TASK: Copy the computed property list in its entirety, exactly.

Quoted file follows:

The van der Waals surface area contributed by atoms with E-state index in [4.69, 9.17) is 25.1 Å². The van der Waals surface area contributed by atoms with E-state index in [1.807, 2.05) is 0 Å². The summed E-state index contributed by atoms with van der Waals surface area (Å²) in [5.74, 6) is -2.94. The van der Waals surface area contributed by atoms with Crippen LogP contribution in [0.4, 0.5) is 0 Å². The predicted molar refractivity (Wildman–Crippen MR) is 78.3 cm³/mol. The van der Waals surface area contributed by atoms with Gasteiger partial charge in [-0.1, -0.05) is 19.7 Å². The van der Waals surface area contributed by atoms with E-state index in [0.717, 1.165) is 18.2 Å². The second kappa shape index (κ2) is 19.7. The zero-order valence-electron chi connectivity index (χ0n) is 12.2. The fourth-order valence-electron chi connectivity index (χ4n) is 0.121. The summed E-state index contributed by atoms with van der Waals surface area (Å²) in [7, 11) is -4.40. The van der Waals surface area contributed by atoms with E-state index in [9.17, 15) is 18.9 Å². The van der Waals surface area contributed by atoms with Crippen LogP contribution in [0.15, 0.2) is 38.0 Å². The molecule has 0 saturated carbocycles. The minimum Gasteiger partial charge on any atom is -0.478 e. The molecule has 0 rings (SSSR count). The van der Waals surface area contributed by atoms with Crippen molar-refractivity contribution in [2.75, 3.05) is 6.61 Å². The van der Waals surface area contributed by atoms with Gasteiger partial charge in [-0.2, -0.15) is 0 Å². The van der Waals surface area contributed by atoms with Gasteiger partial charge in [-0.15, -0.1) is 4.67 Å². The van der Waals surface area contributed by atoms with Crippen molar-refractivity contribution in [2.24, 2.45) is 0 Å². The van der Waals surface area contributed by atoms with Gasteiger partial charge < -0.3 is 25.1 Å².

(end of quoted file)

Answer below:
The van der Waals surface area contributed by atoms with E-state index in [4.69, 9.17) is 25.1 Å². The van der Waals surface area contributed by atoms with E-state index in [1.807, 2.05) is 0 Å². The summed E-state index contributed by atoms with van der Waals surface area (Å²) in [5.74, 6) is -2.94. The van der Waals surface area contributed by atoms with Crippen LogP contribution in [0.4, 0.5) is 0 Å². The predicted molar refractivity (Wildman–Crippen MR) is 78.3 cm³/mol. The van der Waals surface area contributed by atoms with Gasteiger partial charge in [-0.1, -0.05) is 19.7 Å². The van der Waals surface area contributed by atoms with E-state index in [0.717, 1.165) is 18.2 Å². The second kappa shape index (κ2) is 19.7. The zero-order valence-electron chi connectivity index (χ0n) is 12.2. The fourth-order valence-electron chi connectivity index (χ4n) is 0.121. The summed E-state index contributed by atoms with van der Waals surface area (Å²) in [7, 11) is -4.40. The van der Waals surface area contributed by atoms with E-state index in [9.17, 15) is 18.9 Å². The van der Waals surface area contributed by atoms with Crippen LogP contribution in [0.15, 0.2) is 38.0 Å². The molecule has 0 saturated carbocycles. The minimum Gasteiger partial charge on any atom is -0.478 e. The molecule has 0 rings (SSSR count). The van der Waals surface area contributed by atoms with Crippen molar-refractivity contribution in [2.75, 3.05) is 6.61 Å². The van der Waals surface area contributed by atoms with Gasteiger partial charge in [-0.2, -0.15) is 0 Å². The van der Waals surface area contributed by atoms with Gasteiger partial charge in [-0.15, -0.1) is 4.67 Å². The van der Waals surface area contributed by atoms with Crippen molar-refractivity contribution in [2.24, 2.45) is 0 Å². The van der Waals surface area contributed by atoms with Gasteiger partial charge < -0.3 is 25.1 Å².